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During 2021 we will continue to support students who need to study remotely due to the ongoing impacts of COVID-19 and travel restrictions. Make sure you check the location code when selecting a unit outline or choosing your units of study in Sydney Student. Find out more about what these codes mean. Both remote and on-campus locations have the same learning activities and assessments, however teaching staff may vary. More information about face-to-face teaching and assessment arrangements for each unit will be provided on Canvas.

Unit of study_

CHNG2802: Chemical Engineering Modelling and Analysis

This unit consists of two core modules: MODULE A: Applied Statistics for Chemical Engineers and MODULE B: Applied Numerical Methods for Chemical Engineers. These modules aim at furthering your education by extending your skills in statistical analysis and Chemical Engineering computations. This unit will also enable you to develop a systematic approach to solving mathematically oriented Chemical Engineering problems, helping you to make sound engineering decisions. The modules will provide sufficient theoretical knowledge and computational training to progress in subsequent engineering analyses including Process Dynamics and Control and Chemical Engineering Design. This unit will provide students with the tools and know-how to tackle real-life multi-disciplinary chemical engineering problems.

Details

Academic unit Chemical and Biomolecular Engineering
Unit code CHNG2802
Unit name Chemical Engineering Modelling and Analysis
Session, year
? 
Semester 1, 2021
Attendance mode Normal day
Location Remote
Credit points 6

Enrolment rules

Prohibitions
? 
None
Prerequisites
? 
(MATH1001 OR MATH1021 OR MATH1901 OR MATH1921) AND (MATH1002 OR MATH1902) AND (MATH1003 OR MATH1023 OR MATH1903 OR MATH1923) AND (MATH1005 OR MATH1015 OR MATH1905 OR BUSS1020) AND CHNG1103
Corequisites
? 
None
Assumed knowledge
? 

Calculus, linear algebra, descriptive statistics.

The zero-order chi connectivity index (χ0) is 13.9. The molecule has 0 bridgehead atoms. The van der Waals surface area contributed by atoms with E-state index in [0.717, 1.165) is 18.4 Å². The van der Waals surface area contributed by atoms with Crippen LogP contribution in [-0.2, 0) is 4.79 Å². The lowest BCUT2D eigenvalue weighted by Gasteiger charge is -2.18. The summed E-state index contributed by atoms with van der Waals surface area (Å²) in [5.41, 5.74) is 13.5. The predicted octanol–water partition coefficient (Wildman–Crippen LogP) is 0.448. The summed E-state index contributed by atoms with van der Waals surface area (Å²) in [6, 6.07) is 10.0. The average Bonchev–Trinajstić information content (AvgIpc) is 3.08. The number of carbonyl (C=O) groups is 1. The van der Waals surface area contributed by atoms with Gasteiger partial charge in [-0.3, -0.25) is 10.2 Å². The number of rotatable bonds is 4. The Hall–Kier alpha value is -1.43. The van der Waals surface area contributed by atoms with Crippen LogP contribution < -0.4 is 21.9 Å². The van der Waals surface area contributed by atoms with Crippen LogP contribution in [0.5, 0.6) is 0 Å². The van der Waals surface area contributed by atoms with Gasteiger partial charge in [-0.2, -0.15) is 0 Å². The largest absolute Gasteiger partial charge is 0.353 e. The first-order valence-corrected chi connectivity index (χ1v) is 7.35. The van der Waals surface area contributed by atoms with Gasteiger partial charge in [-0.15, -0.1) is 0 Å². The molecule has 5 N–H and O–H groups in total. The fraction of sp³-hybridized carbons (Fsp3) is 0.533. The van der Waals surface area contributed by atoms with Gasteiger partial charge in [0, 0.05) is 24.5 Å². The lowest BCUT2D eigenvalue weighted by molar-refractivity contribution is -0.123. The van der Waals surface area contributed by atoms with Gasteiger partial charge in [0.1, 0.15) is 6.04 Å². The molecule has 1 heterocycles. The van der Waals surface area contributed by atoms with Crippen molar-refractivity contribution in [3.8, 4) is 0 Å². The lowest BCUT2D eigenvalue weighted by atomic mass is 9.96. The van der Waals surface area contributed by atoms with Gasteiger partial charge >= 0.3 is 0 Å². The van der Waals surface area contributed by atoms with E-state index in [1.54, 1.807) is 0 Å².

Available to study abroad and exchange students

Yes

Teaching staff and contact details

Coordinator Alejandro Montoya, alejandro.montoya@sydney.edu.au
Type Description Weight Due Length
Final exam (Record+) Type B final exam Final Exam
Individual examination
30% Formal exam period 2 hours
Outcomes assessed: LO1 LO2 LO3 LO4 LO5 LO6
Tutorial quiz Online assessments
Online Assesments
15% Multiple weeks 1 hour
Outcomes assessed: LO2 LO3 LO4 LO5 LO6
Assignment Data analysis in Chemical Engineering
3 computing take-home examinations during week 8 to week 12.
15% Multiple weeks 2 hours
Outcomes assessed: LO2 LO4 LO5
Tutorial quiz Design of Experiments
Online Assesment
15% Week 06 2 hours
Outcomes assessed: LO2 LO3
Assignment group assignment Project: Design of Experiments
Submission of report and oral presentation
25% Week 07 2 hours
Outcomes assessed: LO1 LO3 LO2
group assignment = group assignment ?
Type B final exam = Type B final exam ?
  • Project 1: Develop an experimental activity to practice your knowledge in the design of experiments and present the results in written form and orally in front of all students.
  • A problem-solving assignment in numerical computations.

Detailed information for each assessment can be found on Canvas.

Assessment criteria

The University awards common result grades, set out in the Coursework Policy 2014 (Schedule 1).

As a general guide, a high distinction indicates work of an exceptional standard, a distinction a very high standard, a credit a good standard, and a pass an acceptable standard.

Result name

Mark range

Description

High distinction

85 - 100

 

Distinction

75 - 84

 

Credit

65 - 74

 

Pass

50 - 64

 

Fail

0 - 49

When you don’t meet the learning outcomes of the unit to a satisfactory standard.

For more information see sydney.edu.au/students/guide-to-grades.

Late submission

In accordance with University policy, these penalties apply when written work is submitted after 11:59pm on the due date:

  • Deduction of 5% of the maximum mark for each calendar day after the due date.
  • After ten calendar days late, a mark of zero will be awarded.

This unit has an exception to the standard University policy or supplementary information has been provided by the unit coordinator. This information is displayed below: